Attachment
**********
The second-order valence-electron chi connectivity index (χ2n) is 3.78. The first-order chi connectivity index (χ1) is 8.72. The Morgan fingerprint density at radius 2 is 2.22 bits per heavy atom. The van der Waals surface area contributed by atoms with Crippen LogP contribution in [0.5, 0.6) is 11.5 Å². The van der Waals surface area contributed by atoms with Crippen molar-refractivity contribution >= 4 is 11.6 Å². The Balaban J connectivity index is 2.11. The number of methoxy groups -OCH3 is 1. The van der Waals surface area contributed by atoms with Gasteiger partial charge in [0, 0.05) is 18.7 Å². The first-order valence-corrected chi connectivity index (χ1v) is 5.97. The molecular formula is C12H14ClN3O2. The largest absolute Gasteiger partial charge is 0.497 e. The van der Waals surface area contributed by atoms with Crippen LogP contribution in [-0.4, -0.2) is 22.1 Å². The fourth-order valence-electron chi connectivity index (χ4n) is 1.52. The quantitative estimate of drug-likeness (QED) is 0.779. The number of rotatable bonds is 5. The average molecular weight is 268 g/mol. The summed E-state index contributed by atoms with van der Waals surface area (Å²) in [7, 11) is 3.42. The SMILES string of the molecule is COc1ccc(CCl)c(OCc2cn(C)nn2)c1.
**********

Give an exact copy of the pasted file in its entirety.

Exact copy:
The second-order valence-electron chi connectivity index (χ2n) is 3.78. The first-order chi connectivity index (χ1) is 8.72. The Morgan fingerprint density at radius 2 is 2.22 bits per heavy atom. The van der Waals surface area contributed by atoms with Crippen LogP contribution in [0.5, 0.6) is 11.5 Å². The van der Waals surface area contributed by atoms with Crippen molar-refractivity contribution >= 4 is 11.6 Å². The Balaban J connectivity index is 2.11. The number of methoxy groups -OCH3 is 1. The van der Waals surface area contributed by atoms with Gasteiger partial charge in [0, 0.05) is 18.7 Å². The first-order valence-corrected chi connectivity index (χ1v) is 5.97. The molecular formula is C12H14ClN3O2. The largest absolute Gasteiger partial charge is 0.497 e. The van der Waals surface area contributed by atoms with Crippen LogP contribution in [-0.4, -0.2) is 22.1 Å². The fourth-order valence-electron chi connectivity index (χ4n) is 1.52. The quantitative estimate of drug-likeness (QED) is 0.779. The number of rotatable bonds is 5. The average molecular weight is 268 g/mol. The summed E-state index contributed by atoms with van der Waals surface area (Å²) in [7, 11) is 3.42. The SMILES string of the molecule is COc1ccc(CCl)c(OCc2cn(C)nn2)c1.